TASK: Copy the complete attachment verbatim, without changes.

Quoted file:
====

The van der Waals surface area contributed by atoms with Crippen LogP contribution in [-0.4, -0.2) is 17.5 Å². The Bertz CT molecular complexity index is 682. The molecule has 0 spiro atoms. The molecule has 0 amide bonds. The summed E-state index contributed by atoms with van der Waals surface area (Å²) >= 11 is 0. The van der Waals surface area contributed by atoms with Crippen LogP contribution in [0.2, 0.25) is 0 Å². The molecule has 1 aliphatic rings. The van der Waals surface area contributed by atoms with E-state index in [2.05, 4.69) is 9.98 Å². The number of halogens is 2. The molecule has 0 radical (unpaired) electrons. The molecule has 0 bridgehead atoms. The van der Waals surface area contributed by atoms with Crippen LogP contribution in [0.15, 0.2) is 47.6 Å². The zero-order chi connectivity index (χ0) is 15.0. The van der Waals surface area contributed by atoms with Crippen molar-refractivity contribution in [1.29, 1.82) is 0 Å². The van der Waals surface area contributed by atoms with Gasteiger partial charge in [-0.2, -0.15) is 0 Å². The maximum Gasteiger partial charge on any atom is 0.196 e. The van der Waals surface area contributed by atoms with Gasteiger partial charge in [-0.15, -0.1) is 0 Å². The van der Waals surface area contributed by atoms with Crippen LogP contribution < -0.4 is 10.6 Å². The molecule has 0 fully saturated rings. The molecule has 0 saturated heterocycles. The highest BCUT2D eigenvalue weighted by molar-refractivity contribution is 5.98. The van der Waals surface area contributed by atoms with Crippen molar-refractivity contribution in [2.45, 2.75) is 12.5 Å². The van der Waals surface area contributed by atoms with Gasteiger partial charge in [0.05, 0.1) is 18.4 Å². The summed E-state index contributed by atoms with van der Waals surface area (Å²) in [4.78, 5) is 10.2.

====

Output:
The van der Waals surface area contributed by atoms with Crippen LogP contribution in [-0.4, -0.2) is 17.5 Å². The Bertz CT molecular complexity index is 682. The molecule has 0 spiro atoms. The molecule has 0 amide bonds. The summed E-state index contributed by atoms with van der Waals surface area (Å²) >= 11 is 0. The van der Waals surface area contributed by atoms with Crippen LogP contribution in [0.2, 0.25) is 0 Å². The molecule has 1 aliphatic rings. The van der Waals surface area contributed by atoms with E-state index in [2.05, 4.69) is 9.98 Å². The number of halogens is 2. The molecule has 0 radical (unpaired) electrons. The molecule has 0 bridgehead atoms. The van der Waals surface area contributed by atoms with Crippen LogP contribution in [0.15, 0.2) is 47.6 Å². The zero-order chi connectivity index (χ0) is 15.0. The van der Waals surface area contributed by atoms with Crippen molar-refractivity contribution in [1.29, 1.82) is 0 Å². The van der Waals surface area contributed by atoms with Gasteiger partial charge in [-0.2, -0.15) is 0 Å². The maximum Gasteiger partial charge on any atom is 0.196 e. The van der Waals surface area contributed by atoms with Gasteiger partial charge in [-0.15, -0.1) is 0 Å². The van der Waals surface area contributed by atoms with Crippen LogP contribution < -0.4 is 10.6 Å². The molecule has 0 fully saturated rings. The molecule has 0 saturated heterocycles. The highest BCUT2D eigenvalue weighted by molar-refractivity contribution is 5.98. The van der Waals surface area contributed by atoms with Crippen molar-refractivity contribution in [2.45, 2.75) is 12.5 Å². The van der Waals surface area contributed by atoms with Gasteiger partial charge in [0.05, 0.1) is 18.4 Å². The summed E-state index contributed by atoms with van der Waals surface area (Å²) in [4.78, 5) is 10.2.